Ragnarok-Proofing: Justified: In Generations III, Clark Wayne and his daughters go to the Fortress of Solitude to see if Luthor's technology-nullifying bomb has really worn off. Clark tests the theory by trying to start Pa Kent's car, but makes an off-hand remark about field generators designed to keep all of Superman's exhibits in perfect condition.
Really 700 Years Old: The immortal characters don't look any worse than 40 or 50. Superman eventually has to wear makeup to appear older when he's in his Clark Kent identity.
Exposure to magic has pretty much made Lana Lang immortal, and she's just as beautiful in the 31st Century as she was in the 1920s, despite being alive for nearly a millennium.
Becomes a plot point in regards to Superman's great-granddaughters Lara and Lois, particularly Lara, whose attraction to an alien Green Lantern is hampered because she's Legal Jailbait.
Reed Richards Is Useless: Double subverted. Superman goes into space looking for a cure for cancer, and while he does find some alien medicines that work, they don't work on human beings. Otherwise played laser-straight, as the comic goes through the 20th century with the addition of DC superheroes and supervillains - a extraterrestrial Physical God, representatives of the police force of interstellar civilisation with Imagination-Based Superpower, an envoy from the Lady Land that doesn't appear on maps, mad scientists (Lex Luthor builds a giant robot in 1929) and all the rest - but they have absolutely no impact on the course of history. In 1979, Richard Nixon is in the White House, asking the Justice League to sort out the Vietnam War for him. (They decline.)
Recap Episode: Generations III's 26th Century chapter has Batman and Lara explaining the events of the first half of the series to Superman, who's been away from Earth for the last 500 years.
Refusal of the Call: Unlike the standard DC universe, Hal Jordan declines to become Green Lantern in order to pursue politics, meaning Alan Scott stays GL for several decades more until Kyle Rayner enters the picture. Hal does end up becoming GL when Sinestro goes on a Roaring Rampage of Revenge against all of Earth's GLs, taking out Kyle and Alan.
Retroactive Preparation: Darkseid's plan in Generations III. He sends a massive force of Parademons to attack Earth in the 30th Century; when they fail, the survivors jump back in time 100 years and try again, and so on until they conquer the planet.
The Reveal: The Lex Luthor we've seen for most of the story is actually the Ultra-Humanite's brain transplanted into Lex's body.
Richard Nixon: Shows up in the 1969 chapter trying to get the Justice League to end The Vietnam War or at least silence the anti-war protestors. They reject both requests, declining to get involved in the war because of its Grey and Gray Morality issues and refusing to violate the protestors' constitutional rights. He's also the person to whom Superman gave a Kryptonite Ring ("Because who can you trust if not the President?" Later president Hal Jordan notes the Irony of entrusting such a thing to Tricky Dick).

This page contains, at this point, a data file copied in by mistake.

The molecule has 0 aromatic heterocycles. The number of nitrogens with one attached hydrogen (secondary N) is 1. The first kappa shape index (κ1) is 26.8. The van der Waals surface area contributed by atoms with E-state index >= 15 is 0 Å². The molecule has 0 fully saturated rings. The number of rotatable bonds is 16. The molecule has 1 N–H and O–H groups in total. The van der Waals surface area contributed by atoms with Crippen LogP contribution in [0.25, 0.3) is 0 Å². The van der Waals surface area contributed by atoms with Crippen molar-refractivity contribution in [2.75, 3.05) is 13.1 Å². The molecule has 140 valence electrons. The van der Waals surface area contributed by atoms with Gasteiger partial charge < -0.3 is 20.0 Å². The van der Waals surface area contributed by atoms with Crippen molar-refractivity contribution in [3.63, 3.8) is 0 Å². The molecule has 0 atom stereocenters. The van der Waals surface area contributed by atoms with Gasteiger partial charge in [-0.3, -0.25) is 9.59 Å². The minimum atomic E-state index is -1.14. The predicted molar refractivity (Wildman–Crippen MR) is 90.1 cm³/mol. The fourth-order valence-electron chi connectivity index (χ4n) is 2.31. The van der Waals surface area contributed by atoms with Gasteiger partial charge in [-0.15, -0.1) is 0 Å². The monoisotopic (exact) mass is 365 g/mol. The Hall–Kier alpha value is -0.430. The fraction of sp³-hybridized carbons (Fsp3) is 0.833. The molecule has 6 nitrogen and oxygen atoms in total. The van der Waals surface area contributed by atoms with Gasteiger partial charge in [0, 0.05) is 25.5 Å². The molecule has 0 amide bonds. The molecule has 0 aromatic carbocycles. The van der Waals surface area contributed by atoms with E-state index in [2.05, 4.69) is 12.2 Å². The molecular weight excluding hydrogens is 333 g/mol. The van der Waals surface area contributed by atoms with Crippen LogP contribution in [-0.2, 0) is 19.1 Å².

Roaring Rampage of Revenge: The Dark Age portion consists of Superman hunting down Luthor after he murdered Lois, Kara, and Joel, and Bruce Jr. going all Goddamn Batman on the criminals because of Kara's death.
Sexy Discretion Shot: In one chapter, Batman and Batgirl have a sparring match. She tackles him behind the sofa...and then the same panel is repeated three times, the only change being the hands of a nearby clock moving. When we return to the scene, Barbara is stepping out of the shower and Dick is getting back into his costume.
Sidekick Graduations Stick: With a single unusual exception: Bruce's wife sends him and Bruce Jr. on an adventure, requiring the aged BJ to partake of the Lazarus Pits and become Robin again, despite having been Batman himself. At the end they find out it's because his wife felt bad about never letting BJ be Robin to Bruce's Batman.
In the 1949 chapter, Dick becomes Robin one last time (after having hung up his cape to go into law) to help Bruce with a case.
Significant Anagram: The doctor treating Lois' cancer is Dr. Holurt. Guess who he is. No, really, go ahead and guess. It's the Ultra-Humanite.
Skunk Stripe: Bruce Wayne has one after gaining immortality from the Lazarus Pit.
The Slow Path: After Superman gets sent back in time to the 19th century, Metron puts him in a capsule that holds him in stasis until he can be revived 700 years later, which means Batman finds the capsule just moments after seeing Supes fly off.
Some Kind of Force Field: Green Lantern Kyle Rayner surrounds Ultra-Humanite's hideout in what appears to be green amber to keep greedy villains from raiding it for its secrets; several failed attempts can be seen around the perimeter.
Spell My Name with a "The": In 1939, Batman is known as "The Bat-Man". This even gets lampshaded in a later chapter when Bruce Wayne talks about the time when people referred to Batman "with the definite article".
Spin-Offspring: Superman and Batman generate a dynasty of offspring that take after their forebears. Wonder Woman has her daughter Stephanie, Barry Allen (Flash) has his daughter Carrie, and Wally West (Kid Flash) has his son Jay.